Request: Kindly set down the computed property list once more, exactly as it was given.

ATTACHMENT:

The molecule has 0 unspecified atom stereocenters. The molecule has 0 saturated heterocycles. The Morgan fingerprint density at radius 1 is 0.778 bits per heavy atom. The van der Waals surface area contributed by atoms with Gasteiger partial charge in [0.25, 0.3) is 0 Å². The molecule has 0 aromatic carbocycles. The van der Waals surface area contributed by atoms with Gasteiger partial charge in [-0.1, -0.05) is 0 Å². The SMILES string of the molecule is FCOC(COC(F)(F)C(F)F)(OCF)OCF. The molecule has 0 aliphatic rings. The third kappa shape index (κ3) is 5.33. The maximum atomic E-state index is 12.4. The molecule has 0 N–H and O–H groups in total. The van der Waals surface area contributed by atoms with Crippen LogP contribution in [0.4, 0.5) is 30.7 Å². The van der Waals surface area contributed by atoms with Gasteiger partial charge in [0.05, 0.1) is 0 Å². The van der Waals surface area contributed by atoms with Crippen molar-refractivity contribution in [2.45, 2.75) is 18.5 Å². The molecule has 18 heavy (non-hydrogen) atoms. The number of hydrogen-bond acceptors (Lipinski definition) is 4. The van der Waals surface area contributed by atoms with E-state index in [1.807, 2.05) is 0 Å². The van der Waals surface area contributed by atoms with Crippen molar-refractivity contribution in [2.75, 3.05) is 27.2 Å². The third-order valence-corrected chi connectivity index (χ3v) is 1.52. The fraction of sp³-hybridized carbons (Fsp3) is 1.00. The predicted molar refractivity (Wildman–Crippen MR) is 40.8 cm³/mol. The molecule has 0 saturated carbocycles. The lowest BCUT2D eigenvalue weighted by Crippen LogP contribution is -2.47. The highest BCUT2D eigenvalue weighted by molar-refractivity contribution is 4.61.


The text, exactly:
The molecule has 0 unspecified atom stereocenters. The molecule has 0 saturated heterocycles. The Morgan fingerprint density at radius 1 is 0.778 bits per heavy atom. The van der Waals surface area contributed by atoms with Gasteiger partial charge in [0.25, 0.3) is 0 Å². The molecule has 0 aromatic carbocycles. The van der Waals surface area contributed by atoms with Gasteiger partial charge in [-0.1, -0.05) is 0 Å². The SMILES string of the molecule is FCOC(COC(F)(F)C(F)F)(OCF)OCF. The molecule has 0 aliphatic rings. The third kappa shape index (κ3) is 5.33. The maximum atomic E-state index is 12.4. The molecule has 0 N–H and O–H groups in total. The van der Waals surface area contributed by atoms with Crippen LogP contribution in [0.4, 0.5) is 30.7 Å². The van der Waals surface area contributed by atoms with Gasteiger partial charge in [0.05, 0.1) is 0 Å². The van der Waals surface area contributed by atoms with Crippen molar-refractivity contribution in [2.45, 2.75) is 18.5 Å². The molecule has 18 heavy (non-hydrogen) atoms. The number of hydrogen-bond acceptors (Lipinski definition) is 4. The van der Waals surface area contributed by atoms with E-state index in [1.807, 2.05) is 0 Å². The van der Waals surface area contributed by atoms with Crippen molar-refractivity contribution in [2.75, 3.05) is 27.2 Å². The third-order valence-corrected chi connectivity index (χ3v) is 1.52. The fraction of sp³-hybridized carbons (Fsp3) is 1.00. The predicted molar refractivity (Wildman–Crippen MR) is 40.8 cm³/mol. The molecule has 0 saturated carbocycles. The lowest BCUT2D eigenvalue weighted by Crippen LogP contribution is -2.47. The highest BCUT2D eigenvalue weighted by molar-refractivity contribution is 4.61.